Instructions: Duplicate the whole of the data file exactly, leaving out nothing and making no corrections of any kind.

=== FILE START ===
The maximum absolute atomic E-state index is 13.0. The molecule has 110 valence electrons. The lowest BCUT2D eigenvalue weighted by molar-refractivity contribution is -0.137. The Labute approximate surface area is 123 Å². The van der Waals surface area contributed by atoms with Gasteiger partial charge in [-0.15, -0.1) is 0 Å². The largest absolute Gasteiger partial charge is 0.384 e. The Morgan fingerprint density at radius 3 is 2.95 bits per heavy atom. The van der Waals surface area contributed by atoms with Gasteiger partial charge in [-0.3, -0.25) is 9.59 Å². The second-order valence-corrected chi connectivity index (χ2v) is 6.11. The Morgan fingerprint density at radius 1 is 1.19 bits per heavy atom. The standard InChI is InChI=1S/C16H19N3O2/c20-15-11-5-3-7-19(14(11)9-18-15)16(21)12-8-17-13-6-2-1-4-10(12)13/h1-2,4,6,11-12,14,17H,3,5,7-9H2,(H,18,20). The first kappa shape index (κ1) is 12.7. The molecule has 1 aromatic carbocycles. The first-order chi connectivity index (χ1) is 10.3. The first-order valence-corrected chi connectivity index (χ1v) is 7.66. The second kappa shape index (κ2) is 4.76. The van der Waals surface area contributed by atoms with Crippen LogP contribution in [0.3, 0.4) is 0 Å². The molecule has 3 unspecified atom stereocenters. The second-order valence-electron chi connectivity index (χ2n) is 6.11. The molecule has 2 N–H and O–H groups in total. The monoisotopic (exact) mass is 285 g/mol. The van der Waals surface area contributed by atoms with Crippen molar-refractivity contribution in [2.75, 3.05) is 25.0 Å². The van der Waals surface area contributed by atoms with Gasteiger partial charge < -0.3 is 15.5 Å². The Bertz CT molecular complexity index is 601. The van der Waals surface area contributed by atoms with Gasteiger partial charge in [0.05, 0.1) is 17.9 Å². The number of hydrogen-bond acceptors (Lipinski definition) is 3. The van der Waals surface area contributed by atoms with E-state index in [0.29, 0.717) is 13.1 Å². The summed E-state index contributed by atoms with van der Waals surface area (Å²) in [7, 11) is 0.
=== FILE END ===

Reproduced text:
The maximum absolute atomic E-state index is 13.0. The molecule has 110 valence electrons. The lowest BCUT2D eigenvalue weighted by molar-refractivity contribution is -0.137. The Labute approximate surface area is 123 Å². The van der Waals surface area contributed by atoms with Gasteiger partial charge in [-0.15, -0.1) is 0 Å². The largest absolute Gasteiger partial charge is 0.384 e. The Morgan fingerprint density at radius 3 is 2.95 bits per heavy atom. The van der Waals surface area contributed by atoms with Gasteiger partial charge in [-0.3, -0.25) is 9.59 Å². The second-order valence-corrected chi connectivity index (χ2v) is 6.11. The Morgan fingerprint density at radius 1 is 1.19 bits per heavy atom. The standard InChI is InChI=1S/C16H19N3O2/c20-15-11-5-3-7-19(14(11)9-18-15)16(21)12-8-17-13-6-2-1-4-10(12)13/h1-2,4,6,11-12,14,17H,3,5,7-9H2,(H,18,20). The first kappa shape index (κ1) is 12.7. The molecule has 1 aromatic carbocycles. The first-order chi connectivity index (χ1) is 10.3. The first-order valence-corrected chi connectivity index (χ1v) is 7.66. The second kappa shape index (κ2) is 4.76. The van der Waals surface area contributed by atoms with Crippen LogP contribution in [0.3, 0.4) is 0 Å². The molecule has 3 unspecified atom stereocenters. The second-order valence-electron chi connectivity index (χ2n) is 6.11. The molecule has 2 N–H and O–H groups in total. The monoisotopic (exact) mass is 285 g/mol. The van der Waals surface area contributed by atoms with Crippen molar-refractivity contribution in [2.75, 3.05) is 25.0 Å². The van der Waals surface area contributed by atoms with Gasteiger partial charge < -0.3 is 15.5 Å². The Bertz CT molecular complexity index is 601. The van der Waals surface area contributed by atoms with Gasteiger partial charge in [0.05, 0.1) is 17.9 Å². The number of hydrogen-bond acceptors (Lipinski definition) is 3. The van der Waals surface area contributed by atoms with E-state index in [0.29, 0.717) is 13.1 Å². The summed E-state index contributed by atoms with van der Waals surface area (Å²) in [7, 11) is 0.